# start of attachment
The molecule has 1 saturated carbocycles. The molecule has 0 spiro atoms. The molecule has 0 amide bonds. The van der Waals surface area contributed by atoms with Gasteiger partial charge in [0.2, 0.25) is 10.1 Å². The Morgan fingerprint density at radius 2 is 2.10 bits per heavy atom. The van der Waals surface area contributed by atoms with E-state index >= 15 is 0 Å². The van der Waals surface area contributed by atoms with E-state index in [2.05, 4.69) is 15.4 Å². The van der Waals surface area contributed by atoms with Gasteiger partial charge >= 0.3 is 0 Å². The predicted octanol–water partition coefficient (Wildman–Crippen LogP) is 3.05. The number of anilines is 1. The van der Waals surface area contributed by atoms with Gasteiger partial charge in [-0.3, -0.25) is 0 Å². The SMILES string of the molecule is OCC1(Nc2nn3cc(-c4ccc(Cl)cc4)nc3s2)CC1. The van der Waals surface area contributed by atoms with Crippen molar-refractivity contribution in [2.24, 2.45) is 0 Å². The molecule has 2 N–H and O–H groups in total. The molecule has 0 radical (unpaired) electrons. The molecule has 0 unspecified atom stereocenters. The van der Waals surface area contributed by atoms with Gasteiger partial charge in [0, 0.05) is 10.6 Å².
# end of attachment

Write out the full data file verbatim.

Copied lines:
The molecule has 1 saturated carbocycles. The molecule has 0 spiro atoms. The molecule has 0 amide bonds. The van der Waals surface area contributed by atoms with Gasteiger partial charge in [0.2, 0.25) is 10.1 Å². The Morgan fingerprint density at radius 2 is 2.10 bits per heavy atom. The van der Waals surface area contributed by atoms with E-state index >= 15 is 0 Å². The van der Waals surface area contributed by atoms with E-state index in [2.05, 4.69) is 15.4 Å². The van der Waals surface area contributed by atoms with Gasteiger partial charge >= 0.3 is 0 Å². The predicted octanol–water partition coefficient (Wildman–Crippen LogP) is 3.05. The number of anilines is 1. The van der Waals surface area contributed by atoms with Gasteiger partial charge in [-0.3, -0.25) is 0 Å². The SMILES string of the molecule is OCC1(Nc2nn3cc(-c4ccc(Cl)cc4)nc3s2)CC1. The van der Waals surface area contributed by atoms with Crippen molar-refractivity contribution in [2.24, 2.45) is 0 Å². The molecule has 2 N–H and O–H groups in total. The molecule has 0 radical (unpaired) electrons. The molecule has 0 unspecified atom stereocenters. The van der Waals surface area contributed by atoms with Gasteiger partial charge in [0, 0.05) is 10.6 Å².